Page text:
This is of particular significance when working with pregnant women, as there are multiple opportunities through routine antenatal care to provide support through the stages of change. There is sound evidence that motivational interviewing and brief interventions can decrease alcohol and other drug use in adults. Both practices are listed in the Royal Australian College of General Practice (RACGP) guidelines as an effective strategy for positive behaviour change.

It is estimated that over half of all pregnancies in Australia are unplanned and many Australian women are unknowingly consuming alcohol during pregnancy. Providing women of childbearing age with reliable information about the risks of alcohol consumption during pregnancy and the importance of contraception use if they are not planning a pregnancy are essential strategies in preventing FASD. Staff at Gurriny have pre-conception discussions about healthy pregnancies and FASD prevention with women who cease contraception use and may be planning a pregnancy. Women are provided with reliable information in a supportive environment to help them make informed decisions.

Knowledge transfer strategies are a key component to ensure new information is shared and retained within the service and community. Members from Gurriny’s Child and Maternal Health team have shared the package of resources and new skills gained at the workshop with a number of their colleagues, both clinical and administrative. They have also shared the new information with relevant health professionals from external organisations, including the local hospital. This assists in developing a more consistent approach to FASD prevention and maximises available resources in the community. Gurriny have made links with other health and community services within the Yarrabah community to develop a coordinated, strategic approach to FASD prevention.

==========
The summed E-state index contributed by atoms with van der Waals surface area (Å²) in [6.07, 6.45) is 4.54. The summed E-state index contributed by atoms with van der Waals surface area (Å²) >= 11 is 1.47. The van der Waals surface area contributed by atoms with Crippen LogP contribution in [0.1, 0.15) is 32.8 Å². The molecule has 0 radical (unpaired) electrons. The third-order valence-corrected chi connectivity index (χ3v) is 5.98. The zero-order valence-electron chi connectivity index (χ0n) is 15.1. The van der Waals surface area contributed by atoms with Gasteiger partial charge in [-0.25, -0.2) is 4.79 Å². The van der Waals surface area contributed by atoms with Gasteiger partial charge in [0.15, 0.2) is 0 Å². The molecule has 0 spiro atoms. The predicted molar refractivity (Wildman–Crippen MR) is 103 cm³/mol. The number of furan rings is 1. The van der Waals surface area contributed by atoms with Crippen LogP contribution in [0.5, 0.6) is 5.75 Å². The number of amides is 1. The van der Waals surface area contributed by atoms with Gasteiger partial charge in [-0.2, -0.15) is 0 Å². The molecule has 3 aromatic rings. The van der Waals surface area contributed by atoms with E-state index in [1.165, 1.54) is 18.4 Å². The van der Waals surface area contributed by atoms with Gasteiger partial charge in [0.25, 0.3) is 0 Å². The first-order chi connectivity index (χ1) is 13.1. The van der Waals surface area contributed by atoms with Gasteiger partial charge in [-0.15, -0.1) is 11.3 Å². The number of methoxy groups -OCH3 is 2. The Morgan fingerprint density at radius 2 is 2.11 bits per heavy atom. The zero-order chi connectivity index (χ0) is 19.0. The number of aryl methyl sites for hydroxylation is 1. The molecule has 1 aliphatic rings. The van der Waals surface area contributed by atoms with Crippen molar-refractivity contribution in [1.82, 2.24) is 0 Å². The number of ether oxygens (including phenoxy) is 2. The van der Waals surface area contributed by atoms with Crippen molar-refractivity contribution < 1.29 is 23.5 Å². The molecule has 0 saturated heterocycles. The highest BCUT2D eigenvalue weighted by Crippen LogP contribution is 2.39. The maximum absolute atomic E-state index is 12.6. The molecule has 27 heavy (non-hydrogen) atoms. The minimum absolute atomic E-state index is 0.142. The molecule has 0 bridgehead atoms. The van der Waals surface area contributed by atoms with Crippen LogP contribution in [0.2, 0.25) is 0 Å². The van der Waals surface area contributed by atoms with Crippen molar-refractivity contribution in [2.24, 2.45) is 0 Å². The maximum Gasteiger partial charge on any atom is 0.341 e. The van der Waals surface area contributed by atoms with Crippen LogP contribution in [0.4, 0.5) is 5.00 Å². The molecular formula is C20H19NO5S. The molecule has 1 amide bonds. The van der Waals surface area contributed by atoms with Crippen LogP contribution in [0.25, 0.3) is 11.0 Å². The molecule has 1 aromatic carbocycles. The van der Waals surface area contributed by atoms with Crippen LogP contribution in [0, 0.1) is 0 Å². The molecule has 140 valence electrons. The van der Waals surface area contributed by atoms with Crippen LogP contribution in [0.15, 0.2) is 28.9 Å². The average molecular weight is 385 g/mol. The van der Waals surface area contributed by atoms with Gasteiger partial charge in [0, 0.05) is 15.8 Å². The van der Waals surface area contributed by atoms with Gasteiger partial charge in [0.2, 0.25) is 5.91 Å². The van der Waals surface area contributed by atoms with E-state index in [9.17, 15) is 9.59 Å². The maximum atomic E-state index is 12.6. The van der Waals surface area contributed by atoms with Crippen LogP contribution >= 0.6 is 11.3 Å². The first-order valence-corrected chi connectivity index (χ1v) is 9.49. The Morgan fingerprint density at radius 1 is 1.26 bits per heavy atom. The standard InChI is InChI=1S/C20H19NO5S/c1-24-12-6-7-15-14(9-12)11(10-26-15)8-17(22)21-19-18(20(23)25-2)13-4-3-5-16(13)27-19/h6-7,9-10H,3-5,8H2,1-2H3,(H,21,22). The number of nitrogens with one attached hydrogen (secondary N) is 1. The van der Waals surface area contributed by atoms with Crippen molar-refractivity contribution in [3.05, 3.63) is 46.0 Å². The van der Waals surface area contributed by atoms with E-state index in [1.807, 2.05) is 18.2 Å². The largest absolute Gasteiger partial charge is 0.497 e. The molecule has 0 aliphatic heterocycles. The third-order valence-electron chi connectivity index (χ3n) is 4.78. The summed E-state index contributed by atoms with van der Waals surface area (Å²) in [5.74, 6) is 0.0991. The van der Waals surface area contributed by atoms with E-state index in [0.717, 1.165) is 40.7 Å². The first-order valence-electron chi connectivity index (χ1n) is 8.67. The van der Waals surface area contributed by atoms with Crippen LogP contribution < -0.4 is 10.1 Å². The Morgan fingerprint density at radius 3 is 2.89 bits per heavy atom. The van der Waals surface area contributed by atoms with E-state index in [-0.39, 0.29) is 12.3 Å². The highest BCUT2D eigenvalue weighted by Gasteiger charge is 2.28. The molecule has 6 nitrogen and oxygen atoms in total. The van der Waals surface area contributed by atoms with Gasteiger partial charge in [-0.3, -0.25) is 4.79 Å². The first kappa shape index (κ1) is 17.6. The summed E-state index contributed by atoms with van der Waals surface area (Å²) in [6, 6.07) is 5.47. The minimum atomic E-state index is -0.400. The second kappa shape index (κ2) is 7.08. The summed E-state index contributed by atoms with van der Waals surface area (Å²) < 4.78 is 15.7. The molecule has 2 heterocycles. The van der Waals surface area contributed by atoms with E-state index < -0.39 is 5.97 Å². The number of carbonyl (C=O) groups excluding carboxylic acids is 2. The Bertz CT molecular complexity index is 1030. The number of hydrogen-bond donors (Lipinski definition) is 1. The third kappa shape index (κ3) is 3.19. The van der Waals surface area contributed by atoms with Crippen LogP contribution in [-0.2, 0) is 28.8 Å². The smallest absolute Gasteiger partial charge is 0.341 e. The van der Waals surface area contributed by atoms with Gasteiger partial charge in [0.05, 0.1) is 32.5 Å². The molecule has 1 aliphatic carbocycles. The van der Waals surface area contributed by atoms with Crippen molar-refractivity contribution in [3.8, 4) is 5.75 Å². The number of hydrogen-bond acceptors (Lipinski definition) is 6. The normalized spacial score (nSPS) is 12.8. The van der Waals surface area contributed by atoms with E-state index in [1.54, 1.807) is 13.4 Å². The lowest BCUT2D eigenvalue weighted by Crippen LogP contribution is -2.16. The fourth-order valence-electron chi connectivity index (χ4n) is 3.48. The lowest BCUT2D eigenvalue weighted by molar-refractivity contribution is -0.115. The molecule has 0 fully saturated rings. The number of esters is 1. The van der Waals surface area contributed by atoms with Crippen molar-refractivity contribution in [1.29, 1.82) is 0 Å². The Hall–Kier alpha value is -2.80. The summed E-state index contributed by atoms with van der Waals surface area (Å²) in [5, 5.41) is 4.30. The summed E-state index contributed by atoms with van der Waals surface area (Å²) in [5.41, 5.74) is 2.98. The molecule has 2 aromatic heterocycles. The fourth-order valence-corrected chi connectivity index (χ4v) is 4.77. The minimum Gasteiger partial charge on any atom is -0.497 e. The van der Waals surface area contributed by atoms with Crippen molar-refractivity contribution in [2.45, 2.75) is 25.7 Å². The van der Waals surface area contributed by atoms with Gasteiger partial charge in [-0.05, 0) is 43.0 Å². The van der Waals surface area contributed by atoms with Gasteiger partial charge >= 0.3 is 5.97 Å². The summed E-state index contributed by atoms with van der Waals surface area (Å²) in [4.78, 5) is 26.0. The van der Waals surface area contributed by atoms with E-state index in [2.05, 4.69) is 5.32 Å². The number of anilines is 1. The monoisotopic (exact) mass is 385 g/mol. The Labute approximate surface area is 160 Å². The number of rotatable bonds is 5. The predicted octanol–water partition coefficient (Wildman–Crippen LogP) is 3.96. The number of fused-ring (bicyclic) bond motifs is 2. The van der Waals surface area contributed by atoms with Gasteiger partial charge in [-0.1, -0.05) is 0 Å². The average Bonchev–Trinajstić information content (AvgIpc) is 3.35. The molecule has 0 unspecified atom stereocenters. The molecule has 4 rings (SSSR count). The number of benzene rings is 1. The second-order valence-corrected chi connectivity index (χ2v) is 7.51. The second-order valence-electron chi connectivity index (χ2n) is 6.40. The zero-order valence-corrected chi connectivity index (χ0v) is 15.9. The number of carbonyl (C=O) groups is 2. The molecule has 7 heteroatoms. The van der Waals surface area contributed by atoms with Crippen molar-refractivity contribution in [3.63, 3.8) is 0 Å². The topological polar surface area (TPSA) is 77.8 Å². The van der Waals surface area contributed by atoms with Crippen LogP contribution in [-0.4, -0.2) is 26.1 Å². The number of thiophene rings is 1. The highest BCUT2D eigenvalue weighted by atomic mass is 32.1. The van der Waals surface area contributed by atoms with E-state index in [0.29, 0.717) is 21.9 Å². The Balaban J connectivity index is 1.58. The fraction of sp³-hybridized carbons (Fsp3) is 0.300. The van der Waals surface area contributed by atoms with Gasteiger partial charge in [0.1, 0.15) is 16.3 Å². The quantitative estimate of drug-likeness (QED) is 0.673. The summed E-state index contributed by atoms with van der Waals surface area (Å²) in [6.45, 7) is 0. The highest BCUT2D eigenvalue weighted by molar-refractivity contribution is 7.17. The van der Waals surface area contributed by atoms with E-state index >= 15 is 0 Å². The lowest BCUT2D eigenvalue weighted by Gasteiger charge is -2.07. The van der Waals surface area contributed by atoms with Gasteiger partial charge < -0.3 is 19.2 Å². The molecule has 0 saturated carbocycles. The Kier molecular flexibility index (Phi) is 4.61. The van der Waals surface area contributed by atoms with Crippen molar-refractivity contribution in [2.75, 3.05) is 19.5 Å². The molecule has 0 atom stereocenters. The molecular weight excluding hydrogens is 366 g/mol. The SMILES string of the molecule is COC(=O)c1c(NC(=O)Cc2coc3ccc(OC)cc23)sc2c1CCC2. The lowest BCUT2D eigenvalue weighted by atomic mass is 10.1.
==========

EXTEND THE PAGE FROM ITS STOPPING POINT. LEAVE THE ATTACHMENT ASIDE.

Community participation is a key principle in effective health promotion. Gurriny have used a whole-of-community approach by involving the five abovementioned target groups when designing their FASD prevention activities.

Gurriny consulted with women of childbearing age to learn about their views and attitudes towards alcohol, and assed their current knowledge about the harms associated with drinking in pregnancy. It was also important for health professionals to understand what types of alcoholic drinks women of child bearing age were consuming and how much.

Based on the findings, laminated cards were developed which show the number of standard drinks in each serving according to the National Health and Medical Research Council (NHMRC) alcohol guidelines. These cards are used in both one-on-one and group based education sessions. There is no safe level of alcohol consumption at any stage of pregnancy; this message is emphasised at all opportunities with women of childbearing age.